时间： 12:30 - 14:00 CST
The destruction of the Cham cities of Indrapura (982) and Vijaya (1471) constituted decisive Đại Viêt victories against Champa but it was not until 1832 that the last Cham territory of Panduranga was formally incorporated by the Nguyễn dynasty into Vietnam’s territory. This article elaborates on present-day reverberations of these three significant historical events in the entangled Việt-Cham history. Rather than providing a historical interpretation of these turning-point events linked to particular dates, I offer an ethnographically informed analysis of lasting effects that these historical moments had in different localities and on various categories of people. Specifically, the article zooms in on two Cham communities spread across the South China Sea – one located in the old territory of Panduranga (Vietnam), the other – living in exile – in Hainan (China). By introducing two different but overlapping Cham mythico-histories narrated in those communities, the study shows that the absence of an actual territory of Champa incited people to take different routes in reproducing the bonds that stand for their homeland, and ultimately for their redemption. Building on Liisa Malkki’s analytical framework in her study of displacement and exile, the article argues that for Cham people in Vietnam redemption was a transcendental act of recovering lost co-ethnic communities dispersed in the region, while for those in Hainan redemption was sought in enacting Islamic piety and in a combined, palimpsestic ethnic-religious homeland that included Champa as a place of origin but embraced China as the new homeland.
Edyta Roszko is a Senior Researcher at the Chr. Michelsen Institute in Bergen, Norway, where she develops a new research direction on oceans. After her PhD at the Max Planck Institute for Social Anthropology / Martin Luther University (Halle, Germany – 2011) which focused on religion and politics in Vietnam, she did ethnographic research among Chinese and Vietnamese fishing communities in the common maritime space of the South China Sea. Bridging different historical periods and countries, the question of mobility, migration and connectivity of fishers compelled her to historicize fishing communities and to work beyond the nation-state and area studies frame. Edyta’s newly awarded European Research Council (ERC) Starting Grant project TransOcean at Chr. Michelsen Institute expands her geographic field beyond Vietnam and China to include other global regions in Oceania and West and East Africa.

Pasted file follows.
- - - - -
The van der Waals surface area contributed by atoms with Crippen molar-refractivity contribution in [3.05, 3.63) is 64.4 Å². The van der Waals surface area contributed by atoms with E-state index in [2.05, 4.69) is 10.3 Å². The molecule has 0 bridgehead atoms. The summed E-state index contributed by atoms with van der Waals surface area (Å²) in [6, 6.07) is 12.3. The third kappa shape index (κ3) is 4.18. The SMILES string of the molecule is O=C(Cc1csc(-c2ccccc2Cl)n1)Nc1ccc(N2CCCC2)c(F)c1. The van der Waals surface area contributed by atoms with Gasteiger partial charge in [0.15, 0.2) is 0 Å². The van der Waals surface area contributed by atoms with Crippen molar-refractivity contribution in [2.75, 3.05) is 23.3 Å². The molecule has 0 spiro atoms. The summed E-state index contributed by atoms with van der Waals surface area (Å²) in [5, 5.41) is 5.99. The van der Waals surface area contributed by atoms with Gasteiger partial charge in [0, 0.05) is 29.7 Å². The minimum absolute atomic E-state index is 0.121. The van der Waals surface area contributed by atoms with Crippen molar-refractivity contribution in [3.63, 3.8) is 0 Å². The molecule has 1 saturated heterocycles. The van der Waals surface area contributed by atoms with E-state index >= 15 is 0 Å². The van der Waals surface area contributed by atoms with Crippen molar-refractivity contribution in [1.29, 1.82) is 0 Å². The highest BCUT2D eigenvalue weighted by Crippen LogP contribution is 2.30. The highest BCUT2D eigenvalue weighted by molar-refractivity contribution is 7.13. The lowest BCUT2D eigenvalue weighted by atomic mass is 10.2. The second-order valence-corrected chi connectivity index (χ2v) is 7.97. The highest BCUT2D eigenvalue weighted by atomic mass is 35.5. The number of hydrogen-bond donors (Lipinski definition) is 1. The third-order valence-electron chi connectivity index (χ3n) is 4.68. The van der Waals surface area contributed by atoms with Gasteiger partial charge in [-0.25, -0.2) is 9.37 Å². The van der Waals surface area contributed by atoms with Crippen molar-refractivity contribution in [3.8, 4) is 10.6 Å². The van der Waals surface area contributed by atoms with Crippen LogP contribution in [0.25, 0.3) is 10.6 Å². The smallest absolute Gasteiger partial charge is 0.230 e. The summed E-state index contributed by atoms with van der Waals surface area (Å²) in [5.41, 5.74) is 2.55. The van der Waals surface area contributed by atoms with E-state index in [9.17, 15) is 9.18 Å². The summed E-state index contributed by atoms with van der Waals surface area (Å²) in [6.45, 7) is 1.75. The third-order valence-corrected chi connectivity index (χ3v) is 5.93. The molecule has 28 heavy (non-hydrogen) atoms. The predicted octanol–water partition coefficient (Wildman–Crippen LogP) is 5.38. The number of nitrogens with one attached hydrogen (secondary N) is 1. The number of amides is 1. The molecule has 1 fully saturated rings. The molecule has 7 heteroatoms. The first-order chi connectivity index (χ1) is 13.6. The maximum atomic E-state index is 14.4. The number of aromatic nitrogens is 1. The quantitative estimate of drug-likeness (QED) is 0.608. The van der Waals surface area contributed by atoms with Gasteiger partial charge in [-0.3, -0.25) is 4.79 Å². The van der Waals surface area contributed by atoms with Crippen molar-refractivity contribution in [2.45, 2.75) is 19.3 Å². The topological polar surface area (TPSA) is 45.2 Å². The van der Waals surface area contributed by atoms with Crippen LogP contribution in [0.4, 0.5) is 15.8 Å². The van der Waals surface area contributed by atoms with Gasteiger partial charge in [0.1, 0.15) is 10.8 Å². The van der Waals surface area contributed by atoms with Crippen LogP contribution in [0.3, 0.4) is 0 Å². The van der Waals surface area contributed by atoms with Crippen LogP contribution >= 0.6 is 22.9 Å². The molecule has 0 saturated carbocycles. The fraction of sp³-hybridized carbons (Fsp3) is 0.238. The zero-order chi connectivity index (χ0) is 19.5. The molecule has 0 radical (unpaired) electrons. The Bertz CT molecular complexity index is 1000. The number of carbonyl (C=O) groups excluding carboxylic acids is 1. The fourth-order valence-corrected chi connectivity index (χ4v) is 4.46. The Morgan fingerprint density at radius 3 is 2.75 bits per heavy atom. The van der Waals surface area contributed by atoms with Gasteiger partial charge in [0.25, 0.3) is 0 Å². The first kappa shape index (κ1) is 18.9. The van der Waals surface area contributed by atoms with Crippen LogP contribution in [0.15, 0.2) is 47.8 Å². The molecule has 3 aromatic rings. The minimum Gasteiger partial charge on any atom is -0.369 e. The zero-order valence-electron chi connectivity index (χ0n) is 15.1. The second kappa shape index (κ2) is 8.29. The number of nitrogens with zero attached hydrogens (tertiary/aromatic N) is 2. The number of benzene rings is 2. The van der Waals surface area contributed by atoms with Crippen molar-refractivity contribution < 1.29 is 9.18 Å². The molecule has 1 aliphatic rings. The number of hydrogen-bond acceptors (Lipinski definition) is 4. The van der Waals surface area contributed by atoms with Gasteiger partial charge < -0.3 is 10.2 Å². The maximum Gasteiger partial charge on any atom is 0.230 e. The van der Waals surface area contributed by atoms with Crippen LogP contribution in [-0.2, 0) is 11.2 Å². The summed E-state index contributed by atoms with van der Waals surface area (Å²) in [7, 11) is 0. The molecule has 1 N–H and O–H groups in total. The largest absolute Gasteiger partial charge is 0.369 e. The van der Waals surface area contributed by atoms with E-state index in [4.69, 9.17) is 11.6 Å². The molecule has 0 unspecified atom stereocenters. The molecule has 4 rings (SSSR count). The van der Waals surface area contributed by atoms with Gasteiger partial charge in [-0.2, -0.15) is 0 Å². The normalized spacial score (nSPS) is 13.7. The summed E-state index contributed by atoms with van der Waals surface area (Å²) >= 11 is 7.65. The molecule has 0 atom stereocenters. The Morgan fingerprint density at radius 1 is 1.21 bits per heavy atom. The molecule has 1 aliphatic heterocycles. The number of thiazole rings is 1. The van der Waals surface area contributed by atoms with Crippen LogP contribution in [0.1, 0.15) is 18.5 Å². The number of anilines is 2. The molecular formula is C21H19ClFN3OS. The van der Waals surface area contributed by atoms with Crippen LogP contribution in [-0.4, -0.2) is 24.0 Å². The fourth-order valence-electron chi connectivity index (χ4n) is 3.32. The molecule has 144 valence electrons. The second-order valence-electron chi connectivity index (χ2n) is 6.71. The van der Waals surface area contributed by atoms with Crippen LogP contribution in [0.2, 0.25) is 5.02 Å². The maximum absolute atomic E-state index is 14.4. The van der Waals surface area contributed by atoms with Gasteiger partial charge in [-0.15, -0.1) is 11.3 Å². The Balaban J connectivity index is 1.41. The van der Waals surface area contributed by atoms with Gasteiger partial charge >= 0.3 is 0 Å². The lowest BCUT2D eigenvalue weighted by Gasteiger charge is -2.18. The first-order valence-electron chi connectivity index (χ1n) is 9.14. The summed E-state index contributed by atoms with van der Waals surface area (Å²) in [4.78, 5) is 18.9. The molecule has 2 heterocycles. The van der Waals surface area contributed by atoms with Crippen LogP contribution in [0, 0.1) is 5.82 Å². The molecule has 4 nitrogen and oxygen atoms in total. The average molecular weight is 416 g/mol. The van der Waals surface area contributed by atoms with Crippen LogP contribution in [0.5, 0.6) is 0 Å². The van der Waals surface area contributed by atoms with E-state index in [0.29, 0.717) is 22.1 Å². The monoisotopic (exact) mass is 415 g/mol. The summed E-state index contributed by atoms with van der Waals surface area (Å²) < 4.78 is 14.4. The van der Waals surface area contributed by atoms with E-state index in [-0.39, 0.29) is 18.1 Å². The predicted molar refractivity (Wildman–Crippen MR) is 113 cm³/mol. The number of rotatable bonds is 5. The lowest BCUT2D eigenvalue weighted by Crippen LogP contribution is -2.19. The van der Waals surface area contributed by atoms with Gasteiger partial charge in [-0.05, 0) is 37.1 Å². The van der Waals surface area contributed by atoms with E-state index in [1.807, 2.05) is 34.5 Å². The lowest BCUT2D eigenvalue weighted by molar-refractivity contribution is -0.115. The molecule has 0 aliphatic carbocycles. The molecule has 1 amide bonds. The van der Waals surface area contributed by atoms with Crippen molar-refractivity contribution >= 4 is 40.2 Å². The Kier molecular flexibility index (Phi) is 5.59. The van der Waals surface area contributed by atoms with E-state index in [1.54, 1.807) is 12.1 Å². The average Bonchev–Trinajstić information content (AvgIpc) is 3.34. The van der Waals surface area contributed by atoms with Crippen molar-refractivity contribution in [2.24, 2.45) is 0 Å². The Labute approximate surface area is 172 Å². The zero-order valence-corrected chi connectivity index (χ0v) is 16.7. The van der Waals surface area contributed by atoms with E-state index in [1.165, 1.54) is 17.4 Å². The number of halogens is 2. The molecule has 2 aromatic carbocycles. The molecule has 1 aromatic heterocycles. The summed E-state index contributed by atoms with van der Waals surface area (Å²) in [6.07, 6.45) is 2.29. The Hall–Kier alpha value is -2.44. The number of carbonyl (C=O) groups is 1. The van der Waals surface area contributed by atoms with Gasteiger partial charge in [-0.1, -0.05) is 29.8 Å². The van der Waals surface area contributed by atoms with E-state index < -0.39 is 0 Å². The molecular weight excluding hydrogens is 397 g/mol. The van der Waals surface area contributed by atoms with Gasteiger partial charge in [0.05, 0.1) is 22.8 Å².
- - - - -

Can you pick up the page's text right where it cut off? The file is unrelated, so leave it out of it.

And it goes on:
Edyta’s scholarly articles have appeared in Cross-Currents: East Asian history and Culture Review, Nations and Nationalism 和 Journal of Contemporary Ethnography and other journals. Her monograph Fishers, Monks and Cadres: Navigating State and Religious Authorities along Central Vietnam’s South China Sea Coast is forthcoming with NIAS Press (Copenhagen).
Introduction and moderation of the Q&A by Tzu-hui Celina Hung, Assistant Professor of Literature at NYU Shanghai.
NYU Shanghai community-only event. Lunch will be served. Please RSVP by Nov 12, 2019.